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Where is the Constitution?

Today is Constitution Day, as set in federal law. I didn’t know that — I didn’t know we had such a day — until reading the column in honor of the day by Professor Wilfred McClay, published here in the Oklahoman over the weekend. Professor James Ceaser also observes the day in “Celebrating Madison in Jefferson country.” As befits a historian, Professor McClay stepped back to explain the designation of September 17 as Constitution day in federal law in a 2011 USA Today column.

Like Professors McClay and Ceaser, I venerate our Constitution. Drawing on what Publius referred to as discoveries and improvements in “the new science of politics,” the founders created a frame of government designed to limit the powers of the government by the system of checks and balances with which we are all familiar, at least by reputation. For our freedom we are indebted to it.

The founders were profound students of history as well as political philosophy. As students of history, they warned against the tyranny of the majority. They knew that unconstrained majorities were the bane of liberty. Up through their time, history had shown all known democracies to be “incompatible with personal security or the rights of property.” They formulated the Constitution to protect the rights of citizens against the tyranny of the majority. Publius put it this way in Federalist 10:

The instability, injustice, and confusion introduced into the public councils, have, in truth, been the mortal diseases under which popular governments have everywhere perished; as they continue to be the favorite and fruitful topics from which the adversaries to liberty derive their most specious declamations.

The Founders had in mind the kind of man who presents himself as a tribune of the people — somebody who talks this way to the graduating students of Ohio State University.

Where is the Constitution today? By that I mean, where is the Constitution that established a government of limited powers? Has it survived? Or are calls for lamentation and reform in order? Neither Professor McClay nor Professor Ceaser pauses to consider the fate of the Constitution under the assault waged by progressives/liberals over the past 100 years.

The assault gave us the sixteenth (authorizing the income tax) and seventeenth (providing for the direct election of United States Senators) amendments to the Constitution. I’m inclined to think we would be better off without either. When it comes to the damage done to the original Constitution by the progressives, I would like to call for rollback versus containment (to use the old Cold War foreign policy terms).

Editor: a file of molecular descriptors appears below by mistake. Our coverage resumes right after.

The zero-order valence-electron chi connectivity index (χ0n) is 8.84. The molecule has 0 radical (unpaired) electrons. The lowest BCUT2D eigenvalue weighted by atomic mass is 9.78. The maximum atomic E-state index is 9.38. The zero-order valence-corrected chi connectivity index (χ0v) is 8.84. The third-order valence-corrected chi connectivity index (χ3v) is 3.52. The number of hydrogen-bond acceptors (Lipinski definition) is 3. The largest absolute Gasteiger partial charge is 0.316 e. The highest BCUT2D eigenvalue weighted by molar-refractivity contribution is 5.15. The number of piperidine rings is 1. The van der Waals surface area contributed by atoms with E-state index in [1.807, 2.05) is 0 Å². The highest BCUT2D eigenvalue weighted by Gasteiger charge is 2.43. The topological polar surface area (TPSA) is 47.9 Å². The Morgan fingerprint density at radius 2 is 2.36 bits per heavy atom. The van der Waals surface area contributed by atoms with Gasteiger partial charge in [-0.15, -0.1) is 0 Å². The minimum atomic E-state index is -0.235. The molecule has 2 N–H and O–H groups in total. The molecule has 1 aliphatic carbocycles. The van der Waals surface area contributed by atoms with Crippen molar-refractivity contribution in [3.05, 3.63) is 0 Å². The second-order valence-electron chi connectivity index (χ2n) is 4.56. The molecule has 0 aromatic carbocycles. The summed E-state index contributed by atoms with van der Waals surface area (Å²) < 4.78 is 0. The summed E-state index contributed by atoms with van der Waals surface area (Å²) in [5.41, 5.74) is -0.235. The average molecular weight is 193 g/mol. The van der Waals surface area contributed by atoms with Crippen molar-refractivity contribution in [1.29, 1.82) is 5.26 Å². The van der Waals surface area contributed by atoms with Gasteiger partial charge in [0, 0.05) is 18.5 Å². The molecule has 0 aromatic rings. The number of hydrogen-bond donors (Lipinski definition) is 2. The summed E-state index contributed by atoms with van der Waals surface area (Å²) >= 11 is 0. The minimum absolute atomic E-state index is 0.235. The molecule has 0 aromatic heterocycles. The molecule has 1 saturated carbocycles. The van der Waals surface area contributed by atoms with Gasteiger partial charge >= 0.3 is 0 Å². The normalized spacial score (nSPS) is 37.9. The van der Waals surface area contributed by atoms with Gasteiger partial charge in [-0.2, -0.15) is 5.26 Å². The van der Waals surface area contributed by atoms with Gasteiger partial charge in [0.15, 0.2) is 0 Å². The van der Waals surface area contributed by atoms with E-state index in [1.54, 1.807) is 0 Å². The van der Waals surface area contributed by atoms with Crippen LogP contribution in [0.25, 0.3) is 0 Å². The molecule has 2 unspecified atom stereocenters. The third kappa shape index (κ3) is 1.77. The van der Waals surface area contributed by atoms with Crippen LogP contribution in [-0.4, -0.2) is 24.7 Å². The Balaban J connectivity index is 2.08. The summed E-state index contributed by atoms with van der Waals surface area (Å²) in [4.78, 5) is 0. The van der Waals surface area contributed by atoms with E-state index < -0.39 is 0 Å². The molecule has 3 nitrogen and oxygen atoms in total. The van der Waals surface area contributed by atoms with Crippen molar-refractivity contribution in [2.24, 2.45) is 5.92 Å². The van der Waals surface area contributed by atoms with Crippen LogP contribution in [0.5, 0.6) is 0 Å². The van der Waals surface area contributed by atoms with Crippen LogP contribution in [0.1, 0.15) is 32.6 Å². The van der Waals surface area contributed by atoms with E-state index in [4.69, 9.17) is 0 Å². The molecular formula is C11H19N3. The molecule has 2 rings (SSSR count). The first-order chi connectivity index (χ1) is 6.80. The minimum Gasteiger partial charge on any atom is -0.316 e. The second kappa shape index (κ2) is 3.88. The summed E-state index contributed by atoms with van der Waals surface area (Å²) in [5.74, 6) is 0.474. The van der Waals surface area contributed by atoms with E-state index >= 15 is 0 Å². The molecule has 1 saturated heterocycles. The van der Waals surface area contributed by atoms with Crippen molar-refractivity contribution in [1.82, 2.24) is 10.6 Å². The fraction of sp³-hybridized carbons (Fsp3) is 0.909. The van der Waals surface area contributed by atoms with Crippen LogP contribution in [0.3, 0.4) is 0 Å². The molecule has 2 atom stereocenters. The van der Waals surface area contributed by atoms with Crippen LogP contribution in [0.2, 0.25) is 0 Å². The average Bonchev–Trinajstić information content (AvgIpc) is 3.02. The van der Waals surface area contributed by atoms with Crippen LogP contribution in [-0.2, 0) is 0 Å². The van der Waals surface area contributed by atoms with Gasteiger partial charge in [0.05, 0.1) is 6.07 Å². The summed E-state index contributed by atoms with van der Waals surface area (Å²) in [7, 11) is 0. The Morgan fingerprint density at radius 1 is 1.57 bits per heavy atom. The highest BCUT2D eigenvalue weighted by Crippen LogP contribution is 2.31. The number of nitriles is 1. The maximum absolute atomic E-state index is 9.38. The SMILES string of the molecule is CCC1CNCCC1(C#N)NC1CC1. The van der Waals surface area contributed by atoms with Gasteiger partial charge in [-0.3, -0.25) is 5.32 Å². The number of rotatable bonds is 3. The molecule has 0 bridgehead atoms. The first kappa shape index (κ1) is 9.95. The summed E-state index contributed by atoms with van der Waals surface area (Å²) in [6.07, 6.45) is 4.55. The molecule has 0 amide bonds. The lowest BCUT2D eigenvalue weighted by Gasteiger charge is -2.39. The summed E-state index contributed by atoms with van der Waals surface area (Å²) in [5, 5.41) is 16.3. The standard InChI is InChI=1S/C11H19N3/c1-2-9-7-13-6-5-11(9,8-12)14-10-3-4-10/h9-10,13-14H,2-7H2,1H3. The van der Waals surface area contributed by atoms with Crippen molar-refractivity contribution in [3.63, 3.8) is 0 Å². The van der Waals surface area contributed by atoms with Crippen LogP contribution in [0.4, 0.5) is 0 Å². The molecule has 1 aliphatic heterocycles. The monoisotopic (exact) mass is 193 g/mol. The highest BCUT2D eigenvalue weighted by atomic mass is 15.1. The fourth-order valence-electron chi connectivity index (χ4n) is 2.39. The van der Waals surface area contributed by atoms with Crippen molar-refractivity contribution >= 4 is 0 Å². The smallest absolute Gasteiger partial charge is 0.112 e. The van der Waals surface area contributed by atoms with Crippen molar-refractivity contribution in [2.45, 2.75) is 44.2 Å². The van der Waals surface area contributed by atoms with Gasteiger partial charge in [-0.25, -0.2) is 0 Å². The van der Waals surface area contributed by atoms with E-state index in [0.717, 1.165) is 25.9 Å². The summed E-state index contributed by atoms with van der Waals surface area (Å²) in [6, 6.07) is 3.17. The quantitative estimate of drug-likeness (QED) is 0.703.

But the real issue is the depredation of limited government by the administrative state. As Professor Jean Yarbrough stated here on Power Line recently:

One of the things that truly alarms me is how little our fellow citizens, even moderately well educated ones, know about the parallel universe of the bureaucratic world. The DeMuth and Callanan essays provide a primer in what is going on with the executive and the regulatory agencies.

We need an updated online primer in American government and political thought. We all learn about the separation of powers and federalism, but don’t understand that these restraints do not operate in the administrative universe. Indeed, the administrative state was designed to overcome these obstacles. Our mission should be to educate Americans on the real effects of this turn toward administrative regulations and rules.

Citing the Wall Street Journal column “What happens when a man takes on the feds” as well as stories on the harassment of Catherine Engelbrecht by the IRS reported by Jillian Kay Melchior (NRO) and Sharyl Attkisson (CBS), and you have, Professor Yarbrough held, “not soft despotism, but hidden and rather hard despotism for those who fall into the maw of the administrative state.”

Over at First Things Carl Scott expanded on Professor Yarbrough’s call for an updated primer in American government and political thought in “Our bullying bureaucracy and our need for a real science of American politics.” Please check it out.

How did we get here? The Supreme Court held off the coming of the administrative state in the New Deal for a while, but it quickly gave way. Since then the Court has more or less facilitated the growth of the monstrosity confronting us now.

In the world of respectable academic opinion, legal historian Edward White assessed the Supreme Court’s confrontation with the New Deal in The Constitution and the New Deal. Professor White consciously sought to challenge the conventional narrative involving the triumph of the New Deal in the face of the unreasonable obstinacy of the Court. Somewhat to his own surprise, after reviewing the record, White begged to disagree (gingerly) with the conventional narrative. Professor Richard Morgan took a look at what White had wrought in the Claremont Review of Books.

What area of our lives is insulated from the reach of the administrative state today? Think hard. As Professor Yarbrough suggests, we not only need to recall the founders’ new science of politics, we need to update it. We need to update it to understand the damage that has been done and to undo it.

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